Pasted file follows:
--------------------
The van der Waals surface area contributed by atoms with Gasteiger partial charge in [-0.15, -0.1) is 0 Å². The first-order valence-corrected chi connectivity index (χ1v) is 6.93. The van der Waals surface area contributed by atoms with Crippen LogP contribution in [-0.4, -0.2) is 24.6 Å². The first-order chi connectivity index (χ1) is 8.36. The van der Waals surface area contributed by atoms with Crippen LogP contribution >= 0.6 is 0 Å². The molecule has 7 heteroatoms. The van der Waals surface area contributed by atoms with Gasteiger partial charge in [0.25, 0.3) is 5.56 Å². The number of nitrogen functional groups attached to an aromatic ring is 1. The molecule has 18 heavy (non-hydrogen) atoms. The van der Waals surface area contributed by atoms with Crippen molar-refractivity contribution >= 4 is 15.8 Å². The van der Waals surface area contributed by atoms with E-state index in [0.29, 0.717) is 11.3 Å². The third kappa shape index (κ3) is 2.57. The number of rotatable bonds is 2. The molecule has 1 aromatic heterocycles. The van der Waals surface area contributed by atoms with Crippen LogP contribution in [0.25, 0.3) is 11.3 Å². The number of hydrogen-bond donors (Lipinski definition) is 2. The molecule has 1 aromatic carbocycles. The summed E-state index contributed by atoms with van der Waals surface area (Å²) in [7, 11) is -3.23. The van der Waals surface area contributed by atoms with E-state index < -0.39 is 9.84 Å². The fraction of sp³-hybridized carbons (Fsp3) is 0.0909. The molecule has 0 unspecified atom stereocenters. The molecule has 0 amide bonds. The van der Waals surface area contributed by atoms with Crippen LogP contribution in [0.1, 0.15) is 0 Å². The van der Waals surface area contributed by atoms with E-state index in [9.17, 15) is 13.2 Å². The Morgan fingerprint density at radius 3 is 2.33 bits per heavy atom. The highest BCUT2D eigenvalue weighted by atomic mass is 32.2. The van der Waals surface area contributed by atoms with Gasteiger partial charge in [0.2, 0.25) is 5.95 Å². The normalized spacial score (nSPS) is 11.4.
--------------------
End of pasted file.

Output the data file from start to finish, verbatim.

The van der Waals surface area contributed by atoms with Gasteiger partial charge in [-0.15, -0.1) is 0 Å². The first-order valence-corrected chi connectivity index (χ1v) is 6.93. The van der Waals surface area contributed by atoms with Crippen LogP contribution in [-0.4, -0.2) is 24.6 Å². The first-order chi connectivity index (χ1) is 8.36. The van der Waals surface area contributed by atoms with Crippen LogP contribution >= 0.6 is 0 Å². The molecule has 7 heteroatoms. The van der Waals surface area contributed by atoms with Gasteiger partial charge in [0.25, 0.3) is 5.56 Å². The number of nitrogen functional groups attached to an aromatic ring is 1. The molecule has 18 heavy (non-hydrogen) atoms. The van der Waals surface area contributed by atoms with Crippen molar-refractivity contribution >= 4 is 15.8 Å². The van der Waals surface area contributed by atoms with E-state index in [0.29, 0.717) is 11.3 Å². The third kappa shape index (κ3) is 2.57. The number of rotatable bonds is 2. The molecule has 1 aromatic heterocycles. The van der Waals surface area contributed by atoms with Crippen LogP contribution in [0.25, 0.3) is 11.3 Å². The number of hydrogen-bond donors (Lipinski definition) is 2. The molecule has 1 aromatic carbocycles. The summed E-state index contributed by atoms with van der Waals surface area (Å²) in [7, 11) is -3.23. The van der Waals surface area contributed by atoms with E-state index < -0.39 is 9.84 Å². The fraction of sp³-hybridized carbons (Fsp3) is 0.0909. The molecule has 0 unspecified atom stereocenters. The molecule has 0 amide bonds. The van der Waals surface area contributed by atoms with Crippen LogP contribution in [0.1, 0.15) is 0 Å². The van der Waals surface area contributed by atoms with E-state index in [9.17, 15) is 13.2 Å². The Morgan fingerprint density at radius 3 is 2.33 bits per heavy atom. The highest BCUT2D eigenvalue weighted by atomic mass is 32.2. The van der Waals surface area contributed by atoms with Gasteiger partial charge in [0.2, 0.25) is 5.95 Å². The normalized spacial score (nSPS) is 11.4.